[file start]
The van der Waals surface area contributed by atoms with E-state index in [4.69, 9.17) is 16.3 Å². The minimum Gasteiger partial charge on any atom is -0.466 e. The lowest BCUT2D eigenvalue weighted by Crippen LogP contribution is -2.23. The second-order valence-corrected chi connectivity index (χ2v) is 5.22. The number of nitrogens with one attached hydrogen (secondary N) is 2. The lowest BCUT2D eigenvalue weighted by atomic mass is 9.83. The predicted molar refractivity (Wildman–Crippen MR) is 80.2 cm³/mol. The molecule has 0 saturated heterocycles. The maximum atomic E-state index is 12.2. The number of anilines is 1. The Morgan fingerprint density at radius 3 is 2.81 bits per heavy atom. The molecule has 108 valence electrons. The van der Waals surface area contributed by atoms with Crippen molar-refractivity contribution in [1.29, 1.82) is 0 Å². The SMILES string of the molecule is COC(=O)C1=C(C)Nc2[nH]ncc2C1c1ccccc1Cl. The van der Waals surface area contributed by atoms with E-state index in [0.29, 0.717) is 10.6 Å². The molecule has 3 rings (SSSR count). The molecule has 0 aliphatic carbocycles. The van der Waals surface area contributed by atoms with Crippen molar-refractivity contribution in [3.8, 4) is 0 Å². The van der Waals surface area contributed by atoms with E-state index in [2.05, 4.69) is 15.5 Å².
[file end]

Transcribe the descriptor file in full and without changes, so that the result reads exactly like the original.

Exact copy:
The van der Waals surface area contributed by atoms with E-state index in [4.69, 9.17) is 16.3 Å². The minimum Gasteiger partial charge on any atom is -0.466 e. The lowest BCUT2D eigenvalue weighted by Crippen LogP contribution is -2.23. The second-order valence-corrected chi connectivity index (χ2v) is 5.22. The number of nitrogens with one attached hydrogen (secondary N) is 2. The lowest BCUT2D eigenvalue weighted by atomic mass is 9.83. The predicted molar refractivity (Wildman–Crippen MR) is 80.2 cm³/mol. The molecule has 0 saturated heterocycles. The maximum atomic E-state index is 12.2. The number of anilines is 1. The Morgan fingerprint density at radius 3 is 2.81 bits per heavy atom. The molecule has 108 valence electrons. The van der Waals surface area contributed by atoms with Crippen molar-refractivity contribution in [1.29, 1.82) is 0 Å². The SMILES string of the molecule is COC(=O)C1=C(C)Nc2[nH]ncc2C1c1ccccc1Cl. The van der Waals surface area contributed by atoms with E-state index in [0.29, 0.717) is 10.6 Å². The molecule has 3 rings (SSSR count). The molecule has 0 aliphatic carbocycles. The van der Waals surface area contributed by atoms with Crippen molar-refractivity contribution in [3.8, 4) is 0 Å². The van der Waals surface area contributed by atoms with E-state index in [2.05, 4.69) is 15.5 Å².